On Saturday I had gone to Covent Garden to get a few necessities and had to stop for a street performance. I never do this, having come to hate the bovine crowds they attract and the general baseness of the spectacle. But there was a tall, handsome man in a pinstripe suit on a giant unicycle, and he was about to juggle. With a little girl. Not juggle the girl, but the little girl from the audience was going to throw the pins to him. He’d asked her to catch him, and when she put her little arms out you could see his heart melt. What followed was a kind of sentimental physical comedy like I imagine true clowns could do if, you know, they weren’t terrifying. I haven’t laughed so hard or been so fleetingly happy for a very long time. I threw a lot of money in their hat.
On Sunday I went to Camden. I met my friends Amanda and Liza and we lost ourselves in Camden’s labyrinth of desire– there is no other place I know in the world that is so full of the phantasmagoria of hippie-gothness. And there is no other place that is also so very crowded, perpetually and inscrutably, with muggles.
Which brings me to the Dev, or the Devonshire Arms, the center of the London Goth universe until a recent pubco takeover. We were meeting Poggs for another friend’s birthday thingy there. Poggs had to give me directions to the Dev– I know, I lose serious goth points for that, but I hadn’t been in years. In fact, I had not been to the Dev since its takeover and reinvention as the Hobgoblin. It was a disappointment. The cider was off to begin with, and when I asked Poggs what is that smell? He clarified, “That’s wee.”
We sat at the kiddie table next to the main party’s table, and behind us were a group of crusties which momentarily gladdened me in a superficial way. I thought, foolishly, that this proof that someone was keeping it real in Camden. Not long after this fancy occurred to me, a seven-foot tall mohican entered with a dwarf in a box.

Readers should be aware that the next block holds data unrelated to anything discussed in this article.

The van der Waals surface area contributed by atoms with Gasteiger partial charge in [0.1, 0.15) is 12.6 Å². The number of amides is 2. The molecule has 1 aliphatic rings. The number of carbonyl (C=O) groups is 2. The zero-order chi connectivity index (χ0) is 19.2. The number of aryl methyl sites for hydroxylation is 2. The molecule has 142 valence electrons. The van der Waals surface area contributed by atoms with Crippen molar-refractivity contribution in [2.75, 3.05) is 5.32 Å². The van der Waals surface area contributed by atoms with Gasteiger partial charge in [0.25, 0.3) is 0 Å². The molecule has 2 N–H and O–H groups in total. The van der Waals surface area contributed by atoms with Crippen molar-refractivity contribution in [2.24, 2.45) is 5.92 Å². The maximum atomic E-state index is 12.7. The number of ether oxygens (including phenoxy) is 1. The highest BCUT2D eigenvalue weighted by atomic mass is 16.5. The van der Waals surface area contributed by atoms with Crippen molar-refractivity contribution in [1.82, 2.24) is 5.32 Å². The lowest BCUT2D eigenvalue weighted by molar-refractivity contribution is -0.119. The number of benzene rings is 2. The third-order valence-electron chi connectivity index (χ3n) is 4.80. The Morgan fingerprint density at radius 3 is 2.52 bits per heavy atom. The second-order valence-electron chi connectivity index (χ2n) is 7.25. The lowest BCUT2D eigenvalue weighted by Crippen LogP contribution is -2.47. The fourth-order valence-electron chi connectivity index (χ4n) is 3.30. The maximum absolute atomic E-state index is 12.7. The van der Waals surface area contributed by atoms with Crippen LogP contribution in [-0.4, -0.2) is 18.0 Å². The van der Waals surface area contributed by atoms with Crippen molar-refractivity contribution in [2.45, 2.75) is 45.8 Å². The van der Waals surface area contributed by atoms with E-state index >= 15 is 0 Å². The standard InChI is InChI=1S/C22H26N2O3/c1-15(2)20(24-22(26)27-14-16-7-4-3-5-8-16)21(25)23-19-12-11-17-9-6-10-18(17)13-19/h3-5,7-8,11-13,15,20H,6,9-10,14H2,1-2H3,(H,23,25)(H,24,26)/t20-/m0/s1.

Yes, you heard me.
With an obvious sense of theatre this pair went about tussling, the dwarf not wanting to get into the box again and the mohican trying to pack him away. At some point the dwarf visited Poggs in an intimate and rather canine way and then later became fixated on a member of the party who he decided looked like Bono (the gentleman did share certain eyewear-choices, it’s true). Dramatic taunting and impromtu chants about the third world ensued. I was impressed with the restraint of Mr. Not-Bono, who was very Zen about being bullied by a crowd of crusties and a very angry dwarf, and this seemed to piss off the dwarf and his drunken friends even more, until the dwarf decided he was going to throw his beer on Not-Bono to make his point. I saw this about to happen, and I knew it was going to land on us, the cute goth girls in the party, and completely miss Not-Bono…but it was one of those stop-motion moments where you think you can stop it, get out of the way, avoid disaster somehow…but no.
All over Amanda ‘s skirt and my Sanrio purse…I think it was Staropramen, too. What kind of crusty-loving dwarf drinks Staropramen? Poggs had summed the night up nicely…life’s rich tapestry. Indeed!